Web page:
Often, buyers and sellers are under the impression that it is simple to price a house by its square footage. Nothing is further from the truth, unless of course, all the comparable properties considered are within a couple square feet of each other and have the same quality and condition and are in the same immediate neighborhood with no variation in the value of the site.
Underneath all is the land. This means that a house that sits on a hypothetical 60x120 sqft site should have the same underlying value if the house were 1,000 sqft or 2,000 sqft. If land is selling for $50,000 for this 7,200 sqft lot, then the value of the land does not change in value because it has a larger or a smaller house on it.
Take this following visual for example, it includes median sales prices over time for all sales in an area, as well as median sales prices over time for houses that are between 800-1200 sqft. Notice how the smaller houses measured with the moving average trend line, are sold for quite a bit less than those that encompass the entire market (in this case, a school district). The median size for the houses within the school district as a whole in this sample, were largely between 2,050 and 2,250 sqft. The median size of the smaller houses was largely between 950-1050 sqft. Therefore, the median price would be expected to be half for the smaller houses than the market as a whole, but that is not the case. The median price of the larger market sales was around $360,000, while the smaller houses was around $225,000, or 37% less, not 50% less.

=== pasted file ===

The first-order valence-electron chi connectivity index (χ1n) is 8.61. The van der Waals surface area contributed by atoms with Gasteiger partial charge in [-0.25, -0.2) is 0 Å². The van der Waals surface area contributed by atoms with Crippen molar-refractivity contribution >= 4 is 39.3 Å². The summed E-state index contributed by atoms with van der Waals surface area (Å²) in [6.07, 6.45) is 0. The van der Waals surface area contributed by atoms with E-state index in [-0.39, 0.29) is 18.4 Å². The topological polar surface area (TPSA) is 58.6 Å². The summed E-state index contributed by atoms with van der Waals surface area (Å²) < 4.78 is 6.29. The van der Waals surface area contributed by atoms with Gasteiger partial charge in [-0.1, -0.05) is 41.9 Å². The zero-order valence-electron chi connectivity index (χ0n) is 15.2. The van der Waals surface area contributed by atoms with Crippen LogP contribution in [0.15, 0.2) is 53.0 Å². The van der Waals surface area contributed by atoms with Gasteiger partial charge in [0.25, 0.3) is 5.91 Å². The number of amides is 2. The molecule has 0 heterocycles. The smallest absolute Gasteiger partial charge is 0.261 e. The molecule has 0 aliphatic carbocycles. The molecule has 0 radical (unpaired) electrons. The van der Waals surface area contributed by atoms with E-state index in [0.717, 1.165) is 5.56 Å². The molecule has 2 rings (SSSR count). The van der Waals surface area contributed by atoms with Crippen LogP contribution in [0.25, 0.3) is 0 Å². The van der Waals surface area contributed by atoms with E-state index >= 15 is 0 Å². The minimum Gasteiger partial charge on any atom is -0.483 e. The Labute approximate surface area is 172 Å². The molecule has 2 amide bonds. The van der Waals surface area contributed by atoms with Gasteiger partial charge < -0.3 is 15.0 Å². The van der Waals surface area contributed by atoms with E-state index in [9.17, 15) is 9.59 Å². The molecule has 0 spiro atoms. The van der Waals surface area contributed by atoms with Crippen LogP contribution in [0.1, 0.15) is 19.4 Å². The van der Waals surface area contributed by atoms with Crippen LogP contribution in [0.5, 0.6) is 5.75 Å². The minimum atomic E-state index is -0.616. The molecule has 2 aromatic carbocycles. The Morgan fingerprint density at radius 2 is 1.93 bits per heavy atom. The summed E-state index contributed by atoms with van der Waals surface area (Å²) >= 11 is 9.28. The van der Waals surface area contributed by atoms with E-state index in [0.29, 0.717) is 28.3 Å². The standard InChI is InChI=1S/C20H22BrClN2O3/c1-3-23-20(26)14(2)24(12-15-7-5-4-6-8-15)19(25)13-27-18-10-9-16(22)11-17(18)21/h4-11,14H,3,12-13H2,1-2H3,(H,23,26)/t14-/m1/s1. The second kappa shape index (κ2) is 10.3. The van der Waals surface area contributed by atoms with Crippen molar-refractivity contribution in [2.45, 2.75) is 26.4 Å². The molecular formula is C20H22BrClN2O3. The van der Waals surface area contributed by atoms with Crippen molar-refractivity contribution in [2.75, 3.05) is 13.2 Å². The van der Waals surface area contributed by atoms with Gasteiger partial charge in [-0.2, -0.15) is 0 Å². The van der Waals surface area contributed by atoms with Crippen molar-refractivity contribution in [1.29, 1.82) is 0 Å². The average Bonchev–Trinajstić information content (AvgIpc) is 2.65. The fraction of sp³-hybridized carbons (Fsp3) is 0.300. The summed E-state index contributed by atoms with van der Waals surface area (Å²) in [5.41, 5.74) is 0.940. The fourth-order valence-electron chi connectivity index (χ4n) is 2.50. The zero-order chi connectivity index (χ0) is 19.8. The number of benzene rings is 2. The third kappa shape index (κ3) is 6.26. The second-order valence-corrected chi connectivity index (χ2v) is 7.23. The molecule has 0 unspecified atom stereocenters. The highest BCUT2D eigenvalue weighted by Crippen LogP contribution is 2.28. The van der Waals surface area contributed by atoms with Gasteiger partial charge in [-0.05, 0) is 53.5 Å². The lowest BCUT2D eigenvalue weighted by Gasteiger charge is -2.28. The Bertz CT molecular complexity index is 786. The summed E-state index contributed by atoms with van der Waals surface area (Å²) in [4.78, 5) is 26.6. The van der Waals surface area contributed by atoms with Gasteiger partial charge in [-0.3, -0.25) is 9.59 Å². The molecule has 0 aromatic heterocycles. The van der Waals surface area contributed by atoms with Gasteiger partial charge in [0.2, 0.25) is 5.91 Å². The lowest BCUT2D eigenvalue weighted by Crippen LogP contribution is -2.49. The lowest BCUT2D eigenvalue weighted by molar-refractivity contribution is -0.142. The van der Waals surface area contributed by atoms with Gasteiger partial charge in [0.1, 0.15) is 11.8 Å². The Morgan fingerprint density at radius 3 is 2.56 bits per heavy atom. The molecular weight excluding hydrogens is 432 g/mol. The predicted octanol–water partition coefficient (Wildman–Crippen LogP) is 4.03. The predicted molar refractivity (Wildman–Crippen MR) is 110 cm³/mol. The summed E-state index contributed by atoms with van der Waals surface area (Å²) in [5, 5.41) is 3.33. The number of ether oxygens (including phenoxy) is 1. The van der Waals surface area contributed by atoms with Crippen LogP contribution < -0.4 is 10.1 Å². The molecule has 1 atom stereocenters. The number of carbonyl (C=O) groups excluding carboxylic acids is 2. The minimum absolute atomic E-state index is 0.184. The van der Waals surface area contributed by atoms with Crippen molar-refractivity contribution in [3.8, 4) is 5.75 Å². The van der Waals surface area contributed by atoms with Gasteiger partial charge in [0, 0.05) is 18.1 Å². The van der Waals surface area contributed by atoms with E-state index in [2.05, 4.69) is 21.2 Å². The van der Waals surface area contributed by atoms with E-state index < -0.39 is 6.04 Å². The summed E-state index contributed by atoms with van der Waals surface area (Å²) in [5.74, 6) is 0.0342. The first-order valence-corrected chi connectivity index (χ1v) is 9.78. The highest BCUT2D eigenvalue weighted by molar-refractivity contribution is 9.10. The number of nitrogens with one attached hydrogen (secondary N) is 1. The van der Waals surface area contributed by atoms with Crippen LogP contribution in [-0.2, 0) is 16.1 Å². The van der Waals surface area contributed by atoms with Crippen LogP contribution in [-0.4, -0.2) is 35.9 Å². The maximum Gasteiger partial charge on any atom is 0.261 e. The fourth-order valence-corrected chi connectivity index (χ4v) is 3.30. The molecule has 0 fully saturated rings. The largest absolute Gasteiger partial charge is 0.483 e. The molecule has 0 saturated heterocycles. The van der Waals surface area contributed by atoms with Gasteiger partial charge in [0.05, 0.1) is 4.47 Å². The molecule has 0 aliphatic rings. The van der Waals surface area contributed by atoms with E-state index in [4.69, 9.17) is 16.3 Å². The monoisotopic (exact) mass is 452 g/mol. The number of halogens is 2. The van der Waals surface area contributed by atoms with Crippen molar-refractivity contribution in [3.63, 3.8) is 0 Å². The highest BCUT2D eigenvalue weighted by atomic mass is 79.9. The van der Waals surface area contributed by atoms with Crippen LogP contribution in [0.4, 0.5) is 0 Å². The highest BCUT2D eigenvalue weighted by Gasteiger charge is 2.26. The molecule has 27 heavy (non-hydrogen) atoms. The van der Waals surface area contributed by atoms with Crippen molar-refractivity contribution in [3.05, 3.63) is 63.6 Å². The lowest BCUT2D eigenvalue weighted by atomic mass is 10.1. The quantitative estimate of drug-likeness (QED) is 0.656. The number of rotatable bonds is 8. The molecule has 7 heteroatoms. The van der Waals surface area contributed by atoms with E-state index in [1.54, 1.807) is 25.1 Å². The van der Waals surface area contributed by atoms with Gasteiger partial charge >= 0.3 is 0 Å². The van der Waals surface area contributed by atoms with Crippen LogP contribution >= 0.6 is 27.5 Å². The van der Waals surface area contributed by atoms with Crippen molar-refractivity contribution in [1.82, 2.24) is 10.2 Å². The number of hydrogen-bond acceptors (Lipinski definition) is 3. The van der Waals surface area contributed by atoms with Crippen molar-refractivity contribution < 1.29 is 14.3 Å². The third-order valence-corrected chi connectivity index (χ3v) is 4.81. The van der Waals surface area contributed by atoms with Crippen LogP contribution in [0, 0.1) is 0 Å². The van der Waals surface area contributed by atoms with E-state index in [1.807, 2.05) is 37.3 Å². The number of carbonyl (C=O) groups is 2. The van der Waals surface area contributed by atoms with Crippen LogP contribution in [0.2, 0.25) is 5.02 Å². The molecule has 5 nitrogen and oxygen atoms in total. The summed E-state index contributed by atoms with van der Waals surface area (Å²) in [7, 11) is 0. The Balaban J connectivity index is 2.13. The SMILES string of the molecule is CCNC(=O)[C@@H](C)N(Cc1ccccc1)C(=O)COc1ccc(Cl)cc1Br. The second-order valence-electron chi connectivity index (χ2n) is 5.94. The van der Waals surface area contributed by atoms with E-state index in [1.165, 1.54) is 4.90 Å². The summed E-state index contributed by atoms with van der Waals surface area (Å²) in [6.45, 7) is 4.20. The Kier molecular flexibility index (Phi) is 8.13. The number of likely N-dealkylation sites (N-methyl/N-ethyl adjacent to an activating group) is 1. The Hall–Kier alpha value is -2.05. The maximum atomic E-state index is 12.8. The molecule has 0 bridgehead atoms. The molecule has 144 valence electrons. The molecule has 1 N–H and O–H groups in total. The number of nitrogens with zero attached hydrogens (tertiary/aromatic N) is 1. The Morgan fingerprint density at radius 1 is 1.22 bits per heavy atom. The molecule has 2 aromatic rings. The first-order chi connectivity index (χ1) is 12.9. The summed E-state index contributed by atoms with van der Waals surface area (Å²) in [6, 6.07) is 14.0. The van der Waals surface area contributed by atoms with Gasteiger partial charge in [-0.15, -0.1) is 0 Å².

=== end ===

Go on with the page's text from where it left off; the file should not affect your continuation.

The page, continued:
Take the same information looking at price per square foot, and the scenario is now flipped on its head. The blue moving average line is that of price per square foot, which favors the smaller houses, running around $225 per sqft on average while the wider market was showing around $170 per square foot, or around 24% less per square foot.
Another way to look at this is, what is the value of a Tesla per pound? What is the value of a Yugo per pound? Obviously, they are not the same. This is the same idea behind price per square foot for real property valuations. If you have questions about how an appraiser values a property, please reach out to your local appraisal expert and ask questions. Better yet, if you need to know the value of a property, engage a professional to help answer your questions.
Hopefully this helps clear up why it is that appraisers do not simply use the price per square foot method in determining the value of a property.